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USA: FTC and ITMedia agree $1.5M settlement following sharing of sensitive consumer information

Lead Generator that Deceptively Solicited Loan Applications from Millions of Consumers and Indiscriminately Shared Sensitive Info Agrees to Pay $1.5 Million FTC Penalty

PHOTO: Stock photo

ITMedia will face restrictions on sale and use of consumer data as a result of FTC lawsuit.

A lead generation company that collected sensitive information from millions of consumers under the guise of connecting them with lenders will pay $1.5 million in civil penalties and face restrictions on their operations as a result of a Federal Trade Commission lawsuit.

The FTC’s complaint alleges that since at least 2012, ITMedia Solutions LLC, a number of affiliate companies, and their owners and officers have operated hundreds of websites that were designed to entice consumers into sharing their most sensitive financial information—including their Social Security numbers and bank account information. The defendants sold that information to marketing companies and others without regard for how the information would be used, according to the complaint.

“ITMedia tricked millions of people into giving up sensitive financial information and then sold it to companies that were not making loans,” said Samuel Levine, Director of the FTC’s Bureau of Consumer Protection. “The company’s extraction and misuse of this data broke the law in several ways.”

The suit alleges that the defendants — who have used cashadvance.com, personalloans.com, badcreditloans.com and websites with similar names — promised consumers that their information would be shared with “… our network of trusted lenders…” or would “… only be shared with qualified lenders.” Some sites promised that loans were available for people with bad credit histories without credit score requirements.

In its complaint, the FTC alleges that 84 percent of the loan applications collected through these websites since January 2016 were not sold to lenders, but instead disseminated to an array of marketers, debt relief and credit repair sellers, and companies that would resell consumers’ information without regard for how the information would be used. According to the complaint, in many instances, ITMedia was not even aware of the purpose for which a company was buying consumers’ data, or at times even the physical location of the company.

ITMedia sold consumers’ information to a group of companies that were sued by the FTC last year for marketing payday loan products that overcharged consumers by tens of millions of dollars.

The complaint notes that the harm to consumers from ITMedia’s “indiscriminate” selling of consumer data was substantial, putting them at risk for identity theft and scams.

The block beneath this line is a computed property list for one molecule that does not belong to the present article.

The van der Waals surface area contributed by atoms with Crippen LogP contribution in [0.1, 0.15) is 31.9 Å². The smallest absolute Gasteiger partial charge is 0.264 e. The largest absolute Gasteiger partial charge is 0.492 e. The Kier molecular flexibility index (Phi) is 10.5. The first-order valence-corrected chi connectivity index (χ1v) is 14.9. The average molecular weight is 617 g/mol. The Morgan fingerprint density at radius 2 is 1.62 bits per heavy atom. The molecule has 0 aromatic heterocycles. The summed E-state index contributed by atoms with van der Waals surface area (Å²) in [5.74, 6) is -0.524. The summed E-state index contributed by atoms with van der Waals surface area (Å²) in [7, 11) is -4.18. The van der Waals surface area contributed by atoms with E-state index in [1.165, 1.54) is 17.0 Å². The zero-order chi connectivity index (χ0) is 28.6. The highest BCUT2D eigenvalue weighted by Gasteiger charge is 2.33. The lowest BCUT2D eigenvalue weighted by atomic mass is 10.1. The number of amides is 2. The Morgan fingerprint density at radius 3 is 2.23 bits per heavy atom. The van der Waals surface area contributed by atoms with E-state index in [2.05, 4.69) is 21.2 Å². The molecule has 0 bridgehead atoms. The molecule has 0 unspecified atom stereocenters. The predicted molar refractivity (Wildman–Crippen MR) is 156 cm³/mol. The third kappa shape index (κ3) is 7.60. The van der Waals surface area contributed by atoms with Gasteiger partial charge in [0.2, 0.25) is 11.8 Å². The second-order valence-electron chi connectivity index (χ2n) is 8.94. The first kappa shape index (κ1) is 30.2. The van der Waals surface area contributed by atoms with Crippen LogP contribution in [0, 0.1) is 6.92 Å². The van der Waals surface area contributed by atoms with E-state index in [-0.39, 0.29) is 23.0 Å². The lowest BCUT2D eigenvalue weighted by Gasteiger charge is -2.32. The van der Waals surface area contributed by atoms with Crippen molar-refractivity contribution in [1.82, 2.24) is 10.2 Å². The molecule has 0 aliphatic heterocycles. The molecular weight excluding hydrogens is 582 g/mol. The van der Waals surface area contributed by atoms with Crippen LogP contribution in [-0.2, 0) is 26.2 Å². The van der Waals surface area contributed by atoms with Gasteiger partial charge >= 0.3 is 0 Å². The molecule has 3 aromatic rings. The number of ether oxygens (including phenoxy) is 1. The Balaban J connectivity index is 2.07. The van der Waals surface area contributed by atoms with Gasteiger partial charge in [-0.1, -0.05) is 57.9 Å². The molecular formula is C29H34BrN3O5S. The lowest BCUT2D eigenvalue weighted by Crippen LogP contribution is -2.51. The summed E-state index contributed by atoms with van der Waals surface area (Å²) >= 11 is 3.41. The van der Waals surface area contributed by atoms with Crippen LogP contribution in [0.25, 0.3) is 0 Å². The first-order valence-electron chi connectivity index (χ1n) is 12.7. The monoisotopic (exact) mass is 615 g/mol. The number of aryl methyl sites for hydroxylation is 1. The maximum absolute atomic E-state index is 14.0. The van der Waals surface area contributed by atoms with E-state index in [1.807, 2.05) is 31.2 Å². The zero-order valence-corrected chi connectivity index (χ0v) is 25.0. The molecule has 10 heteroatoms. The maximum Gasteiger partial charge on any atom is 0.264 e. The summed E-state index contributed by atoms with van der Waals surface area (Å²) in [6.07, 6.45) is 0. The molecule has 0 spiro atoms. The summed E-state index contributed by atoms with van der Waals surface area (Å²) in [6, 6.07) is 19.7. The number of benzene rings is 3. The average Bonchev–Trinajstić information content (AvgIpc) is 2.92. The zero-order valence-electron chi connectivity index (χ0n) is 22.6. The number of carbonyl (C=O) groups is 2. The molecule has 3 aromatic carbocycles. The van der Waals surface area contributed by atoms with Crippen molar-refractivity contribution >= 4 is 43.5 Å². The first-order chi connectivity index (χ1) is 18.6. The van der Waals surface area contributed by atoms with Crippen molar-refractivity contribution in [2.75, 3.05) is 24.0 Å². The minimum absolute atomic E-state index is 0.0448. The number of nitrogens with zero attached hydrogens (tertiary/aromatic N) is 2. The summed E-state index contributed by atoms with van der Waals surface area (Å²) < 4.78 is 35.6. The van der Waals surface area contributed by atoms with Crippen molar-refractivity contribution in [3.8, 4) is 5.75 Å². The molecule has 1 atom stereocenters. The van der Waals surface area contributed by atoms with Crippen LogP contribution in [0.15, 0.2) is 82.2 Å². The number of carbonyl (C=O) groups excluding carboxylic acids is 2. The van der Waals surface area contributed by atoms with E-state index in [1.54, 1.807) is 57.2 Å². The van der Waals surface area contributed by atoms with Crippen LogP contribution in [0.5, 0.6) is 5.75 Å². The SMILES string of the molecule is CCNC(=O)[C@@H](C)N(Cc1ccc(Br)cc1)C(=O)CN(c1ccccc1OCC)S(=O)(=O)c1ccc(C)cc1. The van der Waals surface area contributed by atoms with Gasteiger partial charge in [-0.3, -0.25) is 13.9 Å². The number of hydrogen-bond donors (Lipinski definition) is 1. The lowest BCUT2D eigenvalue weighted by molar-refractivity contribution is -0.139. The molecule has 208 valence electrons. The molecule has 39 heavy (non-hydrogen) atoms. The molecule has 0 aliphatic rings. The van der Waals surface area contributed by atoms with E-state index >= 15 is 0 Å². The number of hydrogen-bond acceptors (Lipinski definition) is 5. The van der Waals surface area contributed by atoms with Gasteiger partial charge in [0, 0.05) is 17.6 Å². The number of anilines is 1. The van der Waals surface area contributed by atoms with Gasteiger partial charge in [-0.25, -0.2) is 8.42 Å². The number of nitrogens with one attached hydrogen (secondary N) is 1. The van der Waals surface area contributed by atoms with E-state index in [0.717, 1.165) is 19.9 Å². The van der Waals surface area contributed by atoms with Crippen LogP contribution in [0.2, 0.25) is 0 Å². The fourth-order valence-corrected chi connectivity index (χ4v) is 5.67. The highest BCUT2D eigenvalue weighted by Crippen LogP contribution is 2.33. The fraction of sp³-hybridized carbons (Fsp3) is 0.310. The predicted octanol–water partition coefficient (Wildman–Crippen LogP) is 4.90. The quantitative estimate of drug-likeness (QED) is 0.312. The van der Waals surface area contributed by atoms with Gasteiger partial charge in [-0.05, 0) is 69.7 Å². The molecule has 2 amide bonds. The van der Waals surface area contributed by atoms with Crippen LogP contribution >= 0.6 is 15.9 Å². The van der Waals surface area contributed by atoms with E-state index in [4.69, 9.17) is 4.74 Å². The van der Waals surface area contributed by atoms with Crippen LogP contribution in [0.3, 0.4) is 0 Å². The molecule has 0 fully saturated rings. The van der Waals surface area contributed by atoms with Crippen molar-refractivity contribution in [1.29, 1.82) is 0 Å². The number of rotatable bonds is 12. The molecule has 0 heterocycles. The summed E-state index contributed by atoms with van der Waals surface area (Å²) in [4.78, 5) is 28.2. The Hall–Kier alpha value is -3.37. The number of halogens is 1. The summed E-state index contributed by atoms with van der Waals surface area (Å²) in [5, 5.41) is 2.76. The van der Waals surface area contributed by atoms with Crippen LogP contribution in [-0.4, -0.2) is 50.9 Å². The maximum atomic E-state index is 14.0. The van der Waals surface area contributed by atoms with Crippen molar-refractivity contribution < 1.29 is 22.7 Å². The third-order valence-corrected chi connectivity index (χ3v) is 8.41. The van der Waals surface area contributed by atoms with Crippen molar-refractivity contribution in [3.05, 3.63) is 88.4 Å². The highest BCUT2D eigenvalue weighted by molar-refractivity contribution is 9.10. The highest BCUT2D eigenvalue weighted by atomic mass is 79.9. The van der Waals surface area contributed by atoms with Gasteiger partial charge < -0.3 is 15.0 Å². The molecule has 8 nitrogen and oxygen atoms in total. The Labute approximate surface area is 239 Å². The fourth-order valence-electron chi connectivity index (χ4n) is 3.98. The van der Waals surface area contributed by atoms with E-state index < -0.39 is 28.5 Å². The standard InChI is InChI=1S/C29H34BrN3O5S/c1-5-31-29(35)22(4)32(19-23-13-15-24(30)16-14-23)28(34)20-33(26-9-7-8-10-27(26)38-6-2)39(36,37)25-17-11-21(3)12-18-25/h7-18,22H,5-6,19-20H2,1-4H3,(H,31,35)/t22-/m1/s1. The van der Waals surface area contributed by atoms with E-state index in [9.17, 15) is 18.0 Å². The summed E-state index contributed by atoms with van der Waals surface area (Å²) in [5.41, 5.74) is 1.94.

In addition to misleading consumers and selling their data without permission, the complaint alleges that ITMedia violated the Fair Credit Reporting Act (FCRA) by unlawfully obtaining and reselling the credit scores of consumers who submitted information. The FCRA limits the purposes for which businesses can obtain credit scores and using scores to market leads is not a permissible purpose.

The defendants agreed to settle the FTC charges against them and, in addition to the civil penalty, the proposed settlement order will prohibit the defendants from making misleading statements to consumers, including about how their personal information will be used. The order will also prohibit the defendants from selling consumers’ personal information outside of a limited set of circumstances, and the order requires them to screen the recipients of that information.

The complaint alleges that ITMedia Solutions LLC and a number of related companies, along with Michael Ambrose, Daniel Negari, Jason Ramin, Grant Carpenter, Anisha Hancock, and Sione Kaufusi violated the FTC Act and FCRA.

The Commission vote authorizing the staff to file the complaint and stipulated final order was 4-0. Commissioner Christine S. Wilson issued a concurring statement. The FTC filed the complaint and final order/injunction in the U.S. District Court for the Central District of California.

NOTE: The Commission files a complaint when it has “reason to believe” that the named defendants are violating or are about to violate the law and it appears to the Commission that a proceeding is in the public interest. Stipulated final orders have the force of law when approved and signed by the District Court judge.

 

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